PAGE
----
I decided to use my subject’s own words for the title, since when Henson and his family had nearly reached safety in Canada, the Scottish captain of the boat ferrying them across had advised him to ‘use his freedom well.’  Descriptions and dialogue in my book are chiefly drawn from Henson’s own three slave narratives, for if possible, I wanted to use his own words enabling him to share his personal experiences in his own way. In order to enliven scenes and characters who impacted Henson’s life, I did create imaginary dialogue (which actually classifies the book a ‘Narrative Biography’). I immersed myself in nineteenth century studies, focusing on slavery in Maryland and Kentucky and also delved into old newspapers published during Henson’s lifetime along with personal observations recorded by his contemporaries.

Born into slavery in Maryland, Henson’s narratives describe his early life in slavery, the horror of being sold away from his mother along with the loss of his brothers and sisters, and the cruel punishment he received from his master for trying to learn to read.   As a teenager and young adult, Henson tried hard to act the model slave, becoming an overseer who supervised others in bondage.  Determined to protect his master, he was nearly killed and was actually maimed for life.  Henson’s plan was to eventually make enough money to buy his own freedom so he saved whatever he managed to earn through preaching on Sundays. Later, traveling on the master’s business, Henson passed through the free state of Ohio where he made contacts among abolitionists for his future escape.  Why and how he finally made a getaway, dragging along his wife and four young children, presents a riveting tale, fraught with near-constant peril.  Assisted along the way by Native Americans, the Henson family made their dangerous trek barely ahead of hounds and slave-stealers, eventually landing on Canadian soil on the verge of starvation.

In 1841 Josiah Henson established Dawn, a community in Ontario for fugitive slaves, with schools, a saw mill, gristmill, blacksmith shop, a smokehouse for preserving meat, a rope factory and a brickyard.  Here, newly arrived African-American could learn trades that would enable them to succeed as free men and women in Canada.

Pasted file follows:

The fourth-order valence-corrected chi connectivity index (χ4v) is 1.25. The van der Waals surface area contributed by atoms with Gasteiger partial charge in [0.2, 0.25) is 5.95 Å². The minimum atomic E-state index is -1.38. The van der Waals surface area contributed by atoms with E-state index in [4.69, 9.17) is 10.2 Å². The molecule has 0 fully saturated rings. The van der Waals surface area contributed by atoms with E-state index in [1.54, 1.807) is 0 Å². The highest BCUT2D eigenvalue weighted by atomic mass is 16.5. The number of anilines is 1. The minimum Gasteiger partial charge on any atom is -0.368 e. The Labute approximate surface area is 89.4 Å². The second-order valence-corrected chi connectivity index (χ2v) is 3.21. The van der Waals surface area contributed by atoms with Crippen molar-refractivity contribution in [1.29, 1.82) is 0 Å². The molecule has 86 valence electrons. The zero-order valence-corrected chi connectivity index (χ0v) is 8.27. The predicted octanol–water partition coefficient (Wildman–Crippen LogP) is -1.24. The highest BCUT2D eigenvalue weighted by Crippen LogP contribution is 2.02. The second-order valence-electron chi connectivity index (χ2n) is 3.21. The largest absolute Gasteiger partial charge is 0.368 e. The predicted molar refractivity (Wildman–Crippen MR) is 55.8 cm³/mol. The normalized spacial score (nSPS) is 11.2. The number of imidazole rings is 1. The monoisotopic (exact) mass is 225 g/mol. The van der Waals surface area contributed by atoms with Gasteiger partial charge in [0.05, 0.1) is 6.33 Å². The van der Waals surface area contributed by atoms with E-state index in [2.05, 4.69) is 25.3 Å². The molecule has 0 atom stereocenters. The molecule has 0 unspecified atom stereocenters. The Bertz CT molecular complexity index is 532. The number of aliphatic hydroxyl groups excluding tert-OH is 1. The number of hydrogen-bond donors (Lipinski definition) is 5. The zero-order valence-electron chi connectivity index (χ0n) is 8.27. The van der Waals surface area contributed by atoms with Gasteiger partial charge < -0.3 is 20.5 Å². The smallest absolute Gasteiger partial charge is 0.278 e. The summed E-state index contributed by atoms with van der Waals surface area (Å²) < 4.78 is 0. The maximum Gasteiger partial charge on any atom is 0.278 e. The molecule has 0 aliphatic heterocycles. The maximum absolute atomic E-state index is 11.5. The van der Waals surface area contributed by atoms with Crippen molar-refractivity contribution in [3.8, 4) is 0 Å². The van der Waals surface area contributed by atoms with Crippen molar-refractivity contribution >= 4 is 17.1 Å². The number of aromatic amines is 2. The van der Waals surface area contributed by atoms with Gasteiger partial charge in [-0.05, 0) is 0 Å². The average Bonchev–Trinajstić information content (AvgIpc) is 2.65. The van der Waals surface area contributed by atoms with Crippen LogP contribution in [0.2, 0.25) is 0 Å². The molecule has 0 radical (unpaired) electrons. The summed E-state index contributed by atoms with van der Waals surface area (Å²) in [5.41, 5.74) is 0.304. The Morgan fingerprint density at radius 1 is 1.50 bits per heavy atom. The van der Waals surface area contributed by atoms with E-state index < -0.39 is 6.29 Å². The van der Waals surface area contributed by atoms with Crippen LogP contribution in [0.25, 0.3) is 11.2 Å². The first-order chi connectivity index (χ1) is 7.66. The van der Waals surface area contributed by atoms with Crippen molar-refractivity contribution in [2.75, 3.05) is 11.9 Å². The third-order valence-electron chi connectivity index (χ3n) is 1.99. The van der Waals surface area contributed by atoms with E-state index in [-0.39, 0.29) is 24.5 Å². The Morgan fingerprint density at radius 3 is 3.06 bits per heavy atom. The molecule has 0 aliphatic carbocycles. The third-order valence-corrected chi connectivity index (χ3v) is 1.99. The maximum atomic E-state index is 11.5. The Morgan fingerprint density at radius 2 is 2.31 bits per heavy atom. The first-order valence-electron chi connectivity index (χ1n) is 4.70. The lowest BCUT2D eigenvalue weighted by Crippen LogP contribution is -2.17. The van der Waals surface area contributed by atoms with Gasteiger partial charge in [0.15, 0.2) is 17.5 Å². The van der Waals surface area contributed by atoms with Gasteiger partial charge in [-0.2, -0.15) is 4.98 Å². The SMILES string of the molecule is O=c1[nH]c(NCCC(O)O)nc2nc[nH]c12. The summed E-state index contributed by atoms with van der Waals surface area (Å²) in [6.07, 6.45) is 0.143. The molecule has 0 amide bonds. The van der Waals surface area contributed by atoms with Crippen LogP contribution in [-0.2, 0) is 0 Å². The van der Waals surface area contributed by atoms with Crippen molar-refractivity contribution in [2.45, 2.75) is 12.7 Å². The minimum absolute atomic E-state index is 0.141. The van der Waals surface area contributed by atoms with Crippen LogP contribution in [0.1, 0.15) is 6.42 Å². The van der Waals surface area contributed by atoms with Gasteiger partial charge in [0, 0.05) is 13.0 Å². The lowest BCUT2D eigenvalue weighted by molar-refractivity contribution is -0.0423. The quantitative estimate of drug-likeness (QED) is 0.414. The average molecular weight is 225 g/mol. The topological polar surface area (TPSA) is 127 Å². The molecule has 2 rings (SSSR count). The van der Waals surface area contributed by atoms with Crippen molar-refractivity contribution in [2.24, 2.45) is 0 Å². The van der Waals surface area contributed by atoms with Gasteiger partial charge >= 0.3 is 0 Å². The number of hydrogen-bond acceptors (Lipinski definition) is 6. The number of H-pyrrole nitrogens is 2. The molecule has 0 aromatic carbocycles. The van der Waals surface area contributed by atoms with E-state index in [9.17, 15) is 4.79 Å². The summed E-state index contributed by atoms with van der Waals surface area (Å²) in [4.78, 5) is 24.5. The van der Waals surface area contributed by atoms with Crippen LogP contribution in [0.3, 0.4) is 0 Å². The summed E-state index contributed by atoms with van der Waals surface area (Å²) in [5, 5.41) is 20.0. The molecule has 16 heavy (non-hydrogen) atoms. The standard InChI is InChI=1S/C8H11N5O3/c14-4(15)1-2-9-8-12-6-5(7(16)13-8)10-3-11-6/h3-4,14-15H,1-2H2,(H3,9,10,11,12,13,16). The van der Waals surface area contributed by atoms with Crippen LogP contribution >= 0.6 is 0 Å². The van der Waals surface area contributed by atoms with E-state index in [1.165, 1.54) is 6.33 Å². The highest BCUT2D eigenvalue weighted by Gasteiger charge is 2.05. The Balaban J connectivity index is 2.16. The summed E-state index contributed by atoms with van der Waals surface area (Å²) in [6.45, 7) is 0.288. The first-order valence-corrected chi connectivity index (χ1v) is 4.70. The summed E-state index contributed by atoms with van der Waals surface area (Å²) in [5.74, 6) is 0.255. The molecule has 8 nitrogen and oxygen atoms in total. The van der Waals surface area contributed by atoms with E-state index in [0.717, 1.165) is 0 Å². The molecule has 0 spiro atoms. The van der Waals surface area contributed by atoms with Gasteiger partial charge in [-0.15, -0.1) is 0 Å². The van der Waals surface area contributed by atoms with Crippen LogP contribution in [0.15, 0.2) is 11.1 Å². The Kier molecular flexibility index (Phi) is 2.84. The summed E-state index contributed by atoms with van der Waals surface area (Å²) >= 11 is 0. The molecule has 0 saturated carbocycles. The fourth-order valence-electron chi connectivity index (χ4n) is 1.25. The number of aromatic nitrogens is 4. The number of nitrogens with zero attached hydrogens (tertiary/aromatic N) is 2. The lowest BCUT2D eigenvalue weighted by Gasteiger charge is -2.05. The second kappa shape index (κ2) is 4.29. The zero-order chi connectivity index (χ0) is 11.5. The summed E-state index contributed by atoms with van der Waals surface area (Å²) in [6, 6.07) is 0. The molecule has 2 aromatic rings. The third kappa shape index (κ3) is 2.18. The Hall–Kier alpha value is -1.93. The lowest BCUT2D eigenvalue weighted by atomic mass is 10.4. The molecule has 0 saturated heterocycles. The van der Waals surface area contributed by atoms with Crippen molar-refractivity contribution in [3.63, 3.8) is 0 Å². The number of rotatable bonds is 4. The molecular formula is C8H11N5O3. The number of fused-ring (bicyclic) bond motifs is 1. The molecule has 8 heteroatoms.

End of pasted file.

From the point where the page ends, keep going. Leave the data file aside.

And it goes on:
In his Narratives, Henson describes several of the dangerous trips undertaken as a “conductor” on the Underground Railroad.  Readers travel with runaways following Henson as he defies the U. S. government and its laws by crossing the Canadian border back into the states in order to lead slaves to liberty.  On trips to raise funds for his freedman settlement, Dawn and its enterprises, he visited the Queen of England and President Rutherford B. Hayes in the White House.

Josiah Henson is presently being rediscovered, not only by me and the upcoming narrative biography being published by TouchPoint but because of a recent archaeological dig in Bethesda, Montgomery County, Maryland where Josiah Henson lived and worked as a slave from 1795 to 1830.  The link for “The Search for Josiah Henson” – Archaeology dig, 2014; National Science Foundation, is:
Open to visitors, ‘Uncle Tom’s Cabin Museum Historic Site’ is located on Uncle Tom’s Road, R.R. #5 in Dresden, Ontario. Occupying five of the original 200 acres purchased in the mid-nineteenth century to start up the British American Institute, it is located an hour and a half north of Detroit, Michigan. Established as a museum in 1948 and acquired by Ontario Heritage Trust in 2005, the historic site is open daily from Victoria Day (the Monday preceding May 25) through mid- October.